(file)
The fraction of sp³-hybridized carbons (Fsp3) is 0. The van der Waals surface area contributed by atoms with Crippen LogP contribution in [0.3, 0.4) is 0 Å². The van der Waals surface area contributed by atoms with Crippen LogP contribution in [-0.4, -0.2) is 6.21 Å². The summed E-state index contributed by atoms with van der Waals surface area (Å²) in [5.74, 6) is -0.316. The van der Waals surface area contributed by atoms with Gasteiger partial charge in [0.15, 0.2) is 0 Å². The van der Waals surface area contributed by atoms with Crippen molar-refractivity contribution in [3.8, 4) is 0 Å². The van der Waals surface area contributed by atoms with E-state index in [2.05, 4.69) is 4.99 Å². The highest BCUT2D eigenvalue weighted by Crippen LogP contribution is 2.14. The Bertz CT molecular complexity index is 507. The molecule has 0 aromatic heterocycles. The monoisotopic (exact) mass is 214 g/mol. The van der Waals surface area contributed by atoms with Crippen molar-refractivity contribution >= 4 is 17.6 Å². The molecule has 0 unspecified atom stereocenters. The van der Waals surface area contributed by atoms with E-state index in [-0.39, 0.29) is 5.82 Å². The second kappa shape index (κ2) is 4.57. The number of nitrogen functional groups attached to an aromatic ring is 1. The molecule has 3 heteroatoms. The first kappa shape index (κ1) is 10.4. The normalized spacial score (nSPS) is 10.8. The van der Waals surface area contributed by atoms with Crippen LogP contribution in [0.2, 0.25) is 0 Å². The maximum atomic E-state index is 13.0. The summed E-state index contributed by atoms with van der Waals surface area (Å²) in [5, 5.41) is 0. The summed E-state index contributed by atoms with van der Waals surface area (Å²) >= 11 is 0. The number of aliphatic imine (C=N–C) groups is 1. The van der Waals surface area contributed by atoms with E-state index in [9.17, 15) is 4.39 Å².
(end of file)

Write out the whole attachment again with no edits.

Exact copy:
The fraction of sp³-hybridized carbons (Fsp3) is 0. The van der Waals surface area contributed by atoms with Crippen LogP contribution in [0.3, 0.4) is 0 Å². The van der Waals surface area contributed by atoms with Crippen LogP contribution in [-0.4, -0.2) is 6.21 Å². The summed E-state index contributed by atoms with van der Waals surface area (Å²) in [5.74, 6) is -0.316. The van der Waals surface area contributed by atoms with Gasteiger partial charge in [0.15, 0.2) is 0 Å². The van der Waals surface area contributed by atoms with Crippen molar-refractivity contribution in [3.8, 4) is 0 Å². The van der Waals surface area contributed by atoms with E-state index in [2.05, 4.69) is 4.99 Å². The highest BCUT2D eigenvalue weighted by Crippen LogP contribution is 2.14. The Bertz CT molecular complexity index is 507. The molecule has 0 aromatic heterocycles. The monoisotopic (exact) mass is 214 g/mol. The van der Waals surface area contributed by atoms with Crippen molar-refractivity contribution >= 4 is 17.6 Å². The molecule has 0 unspecified atom stereocenters. The van der Waals surface area contributed by atoms with E-state index in [-0.39, 0.29) is 5.82 Å². The second kappa shape index (κ2) is 4.57. The number of nitrogen functional groups attached to an aromatic ring is 1. The molecule has 3 heteroatoms. The first kappa shape index (κ1) is 10.4. The normalized spacial score (nSPS) is 10.8. The van der Waals surface area contributed by atoms with Crippen LogP contribution in [0.2, 0.25) is 0 Å². The maximum atomic E-state index is 13.0. The summed E-state index contributed by atoms with van der Waals surface area (Å²) in [5, 5.41) is 0. The summed E-state index contributed by atoms with van der Waals surface area (Å²) >= 11 is 0. The number of aliphatic imine (C=N–C) groups is 1. The van der Waals surface area contributed by atoms with E-state index in [9.17, 15) is 4.39 Å².